He holds a Bachelor's degree in Economics from Colgate University and is an active cyclist and runner.
Interviewed by Arunh Krishnan
Lee Levitt is a sales enablement evangelist. Sales enablement is not new, he told me as we began our conversation. Back in the 1880s, Henry Patterson, the founder of National Cash Register, published a sales primer. The intent of the document was to help Cash Register sales people have better conversations with store owners on how Cash Register could help them in running their business better. That was probably the first instance of sales enablement that I could find. Sales Enablement (SE) in large parts, he said, is designed to help the sales person have a meaningful conversation with a customer, something that may not come intuitively to each sales person.
20-30 years ago companies selling technology had all the power since they had the information with them, and customers depended on them for that information. And so the sales person could manage to have a very controlled conversation around the product.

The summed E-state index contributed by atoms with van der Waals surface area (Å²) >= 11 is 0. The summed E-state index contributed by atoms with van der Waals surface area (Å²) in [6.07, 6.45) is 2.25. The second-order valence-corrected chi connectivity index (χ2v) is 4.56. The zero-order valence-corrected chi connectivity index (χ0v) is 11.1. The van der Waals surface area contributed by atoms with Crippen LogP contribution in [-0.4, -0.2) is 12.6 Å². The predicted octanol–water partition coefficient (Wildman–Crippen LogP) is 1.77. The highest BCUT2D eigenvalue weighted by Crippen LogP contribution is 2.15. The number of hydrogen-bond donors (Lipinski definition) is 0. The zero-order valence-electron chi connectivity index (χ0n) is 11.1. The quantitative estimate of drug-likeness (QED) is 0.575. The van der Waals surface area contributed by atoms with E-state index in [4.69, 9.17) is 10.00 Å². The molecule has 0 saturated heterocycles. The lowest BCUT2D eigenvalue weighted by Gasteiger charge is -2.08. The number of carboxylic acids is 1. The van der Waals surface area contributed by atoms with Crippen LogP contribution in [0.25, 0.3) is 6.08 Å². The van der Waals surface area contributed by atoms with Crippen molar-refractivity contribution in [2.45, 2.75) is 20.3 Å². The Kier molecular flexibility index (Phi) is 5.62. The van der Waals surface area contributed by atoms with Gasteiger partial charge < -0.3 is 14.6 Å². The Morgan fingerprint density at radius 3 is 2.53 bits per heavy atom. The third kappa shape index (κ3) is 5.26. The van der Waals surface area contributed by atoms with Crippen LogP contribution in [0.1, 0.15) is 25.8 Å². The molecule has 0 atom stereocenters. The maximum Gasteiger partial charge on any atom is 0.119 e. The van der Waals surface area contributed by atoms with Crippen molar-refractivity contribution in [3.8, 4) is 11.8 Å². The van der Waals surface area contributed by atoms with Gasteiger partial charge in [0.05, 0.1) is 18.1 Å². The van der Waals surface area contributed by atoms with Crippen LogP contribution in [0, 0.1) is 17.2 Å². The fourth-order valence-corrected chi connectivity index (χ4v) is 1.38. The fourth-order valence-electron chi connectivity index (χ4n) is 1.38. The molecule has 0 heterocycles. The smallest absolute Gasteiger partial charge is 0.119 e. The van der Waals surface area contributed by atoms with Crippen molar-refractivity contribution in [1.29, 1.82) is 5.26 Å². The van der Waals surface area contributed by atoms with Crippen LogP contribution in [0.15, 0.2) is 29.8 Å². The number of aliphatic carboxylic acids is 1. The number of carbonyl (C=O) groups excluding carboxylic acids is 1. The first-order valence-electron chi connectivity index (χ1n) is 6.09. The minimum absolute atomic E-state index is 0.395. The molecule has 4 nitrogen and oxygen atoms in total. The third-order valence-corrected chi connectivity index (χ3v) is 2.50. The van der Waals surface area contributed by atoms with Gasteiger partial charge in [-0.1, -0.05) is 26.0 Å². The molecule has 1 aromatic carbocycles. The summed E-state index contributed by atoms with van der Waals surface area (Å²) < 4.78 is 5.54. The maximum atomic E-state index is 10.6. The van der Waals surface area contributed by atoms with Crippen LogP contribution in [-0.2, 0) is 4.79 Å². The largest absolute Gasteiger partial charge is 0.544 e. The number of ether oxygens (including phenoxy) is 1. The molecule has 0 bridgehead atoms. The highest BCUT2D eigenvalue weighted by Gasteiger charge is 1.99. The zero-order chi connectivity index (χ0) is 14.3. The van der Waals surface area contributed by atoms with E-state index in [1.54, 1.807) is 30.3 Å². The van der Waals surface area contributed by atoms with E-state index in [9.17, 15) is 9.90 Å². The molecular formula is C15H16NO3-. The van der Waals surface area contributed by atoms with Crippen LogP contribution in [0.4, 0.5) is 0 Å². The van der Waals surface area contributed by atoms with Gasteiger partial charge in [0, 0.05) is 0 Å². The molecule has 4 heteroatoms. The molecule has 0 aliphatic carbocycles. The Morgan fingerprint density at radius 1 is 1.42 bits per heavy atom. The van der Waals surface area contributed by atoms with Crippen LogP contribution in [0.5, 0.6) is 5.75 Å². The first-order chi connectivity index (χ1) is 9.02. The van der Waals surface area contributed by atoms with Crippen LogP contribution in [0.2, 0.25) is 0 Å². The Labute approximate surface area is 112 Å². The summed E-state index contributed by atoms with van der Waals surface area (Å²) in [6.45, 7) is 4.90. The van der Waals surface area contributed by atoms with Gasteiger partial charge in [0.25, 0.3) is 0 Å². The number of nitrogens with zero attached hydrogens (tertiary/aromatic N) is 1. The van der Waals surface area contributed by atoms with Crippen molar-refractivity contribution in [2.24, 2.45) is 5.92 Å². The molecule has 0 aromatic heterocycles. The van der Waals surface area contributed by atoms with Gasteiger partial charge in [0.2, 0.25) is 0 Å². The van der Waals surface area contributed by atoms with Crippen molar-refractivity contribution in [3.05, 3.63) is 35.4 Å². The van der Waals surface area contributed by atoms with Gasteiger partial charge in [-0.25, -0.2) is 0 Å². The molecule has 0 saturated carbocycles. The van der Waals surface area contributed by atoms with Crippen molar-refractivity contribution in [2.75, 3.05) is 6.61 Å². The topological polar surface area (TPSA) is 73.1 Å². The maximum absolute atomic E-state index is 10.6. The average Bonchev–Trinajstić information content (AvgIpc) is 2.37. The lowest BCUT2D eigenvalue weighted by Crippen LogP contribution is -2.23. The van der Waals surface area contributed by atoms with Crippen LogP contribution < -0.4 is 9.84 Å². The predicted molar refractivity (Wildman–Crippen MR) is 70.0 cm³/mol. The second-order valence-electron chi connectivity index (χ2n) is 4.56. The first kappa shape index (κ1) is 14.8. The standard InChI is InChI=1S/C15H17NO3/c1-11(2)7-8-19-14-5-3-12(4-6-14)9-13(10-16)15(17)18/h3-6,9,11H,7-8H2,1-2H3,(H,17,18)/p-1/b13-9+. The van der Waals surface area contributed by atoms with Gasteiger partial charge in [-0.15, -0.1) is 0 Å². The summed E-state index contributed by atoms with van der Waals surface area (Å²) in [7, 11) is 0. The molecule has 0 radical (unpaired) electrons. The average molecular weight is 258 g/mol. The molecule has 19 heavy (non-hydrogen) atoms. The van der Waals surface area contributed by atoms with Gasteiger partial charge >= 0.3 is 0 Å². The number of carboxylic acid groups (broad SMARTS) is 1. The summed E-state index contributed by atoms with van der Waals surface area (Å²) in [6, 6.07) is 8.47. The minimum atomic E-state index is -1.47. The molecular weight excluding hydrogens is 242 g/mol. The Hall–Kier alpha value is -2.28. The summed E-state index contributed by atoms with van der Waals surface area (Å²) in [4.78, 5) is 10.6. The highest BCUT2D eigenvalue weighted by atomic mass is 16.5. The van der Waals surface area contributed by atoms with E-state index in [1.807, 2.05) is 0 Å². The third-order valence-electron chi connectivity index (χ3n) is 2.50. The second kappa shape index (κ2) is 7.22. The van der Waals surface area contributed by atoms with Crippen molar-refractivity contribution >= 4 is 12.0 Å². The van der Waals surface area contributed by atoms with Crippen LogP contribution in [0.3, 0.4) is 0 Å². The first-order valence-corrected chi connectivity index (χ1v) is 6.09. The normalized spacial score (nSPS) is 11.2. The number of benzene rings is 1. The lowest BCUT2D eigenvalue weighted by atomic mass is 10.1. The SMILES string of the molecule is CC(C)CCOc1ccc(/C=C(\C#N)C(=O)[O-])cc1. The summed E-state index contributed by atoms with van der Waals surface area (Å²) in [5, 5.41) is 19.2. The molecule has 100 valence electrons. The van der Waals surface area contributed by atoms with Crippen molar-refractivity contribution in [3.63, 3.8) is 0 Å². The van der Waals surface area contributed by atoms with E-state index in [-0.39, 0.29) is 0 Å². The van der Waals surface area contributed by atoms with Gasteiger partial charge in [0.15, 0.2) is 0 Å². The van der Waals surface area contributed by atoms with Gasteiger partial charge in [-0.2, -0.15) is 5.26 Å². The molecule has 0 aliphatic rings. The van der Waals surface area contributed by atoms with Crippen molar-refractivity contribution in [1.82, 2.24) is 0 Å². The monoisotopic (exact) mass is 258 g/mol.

Today that’s no longer true. Today, if a sales person walks into the customer’s office, the customer may have already done 75% of the research on the product on his own. So the sales person is at an extreme competitive disadvantage when it comes to guiding the conversation. The customer is no longer interested in just knowing about the product; he probably already knows enough. He wants to know why your product is better at solving his problem or in meeting his need. He may want to know what kind of problems he could encounter if he puts the product on the shop floor. The sales person has probably never been on a shop floor, so how is he going to know that? Here’s where SE could help the sales person pick-up the information that is necessary to carry the conversation forward.